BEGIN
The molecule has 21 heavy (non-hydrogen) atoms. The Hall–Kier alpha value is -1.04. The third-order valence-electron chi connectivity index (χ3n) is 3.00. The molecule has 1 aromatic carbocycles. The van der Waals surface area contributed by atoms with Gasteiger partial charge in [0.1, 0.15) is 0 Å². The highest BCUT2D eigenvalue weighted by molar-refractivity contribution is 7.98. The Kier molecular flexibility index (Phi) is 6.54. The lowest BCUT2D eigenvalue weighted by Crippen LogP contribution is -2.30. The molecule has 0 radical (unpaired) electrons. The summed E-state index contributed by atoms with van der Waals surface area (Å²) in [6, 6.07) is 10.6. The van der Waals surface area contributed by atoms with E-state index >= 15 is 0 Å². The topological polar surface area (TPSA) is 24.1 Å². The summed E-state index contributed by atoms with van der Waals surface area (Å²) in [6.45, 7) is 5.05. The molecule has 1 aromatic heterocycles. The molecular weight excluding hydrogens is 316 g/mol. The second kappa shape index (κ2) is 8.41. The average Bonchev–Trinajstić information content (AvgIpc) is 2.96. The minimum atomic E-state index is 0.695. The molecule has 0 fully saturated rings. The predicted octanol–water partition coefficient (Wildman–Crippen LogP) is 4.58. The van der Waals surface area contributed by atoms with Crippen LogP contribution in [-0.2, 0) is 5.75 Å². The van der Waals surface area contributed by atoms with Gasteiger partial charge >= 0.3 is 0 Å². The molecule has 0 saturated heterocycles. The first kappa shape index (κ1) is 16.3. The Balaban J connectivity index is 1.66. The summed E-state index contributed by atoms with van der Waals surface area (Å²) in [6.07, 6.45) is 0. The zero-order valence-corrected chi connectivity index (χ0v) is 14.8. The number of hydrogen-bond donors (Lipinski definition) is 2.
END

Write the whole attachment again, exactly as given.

The molecule has 21 heavy (non-hydrogen) atoms. The Hall–Kier alpha value is -1.04. The third-order valence-electron chi connectivity index (χ3n) is 3.00. The molecule has 1 aromatic carbocycles. The van der Waals surface area contributed by atoms with Gasteiger partial charge in [0.1, 0.15) is 0 Å². The highest BCUT2D eigenvalue weighted by molar-refractivity contribution is 7.98. The Kier molecular flexibility index (Phi) is 6.54. The lowest BCUT2D eigenvalue weighted by Crippen LogP contribution is -2.30. The molecule has 0 radical (unpaired) electrons. The summed E-state index contributed by atoms with van der Waals surface area (Å²) in [6, 6.07) is 10.6. The van der Waals surface area contributed by atoms with E-state index >= 15 is 0 Å². The topological polar surface area (TPSA) is 24.1 Å². The summed E-state index contributed by atoms with van der Waals surface area (Å²) in [6.45, 7) is 5.05. The molecule has 1 aromatic heterocycles. The molecular weight excluding hydrogens is 316 g/mol. The second kappa shape index (κ2) is 8.41. The average Bonchev–Trinajstić information content (AvgIpc) is 2.96. The minimum atomic E-state index is 0.695. The molecule has 0 fully saturated rings. The predicted octanol–water partition coefficient (Wildman–Crippen LogP) is 4.58. The van der Waals surface area contributed by atoms with Crippen LogP contribution in [-0.2, 0) is 5.75 Å². The van der Waals surface area contributed by atoms with Gasteiger partial charge >= 0.3 is 0 Å². The molecule has 0 saturated heterocycles. The first kappa shape index (κ1) is 16.3. The Balaban J connectivity index is 1.66. The summed E-state index contributed by atoms with van der Waals surface area (Å²) in [6.07, 6.45) is 0. The zero-order valence-corrected chi connectivity index (χ0v) is 14.8. The number of hydrogen-bond donors (Lipinski definition) is 2.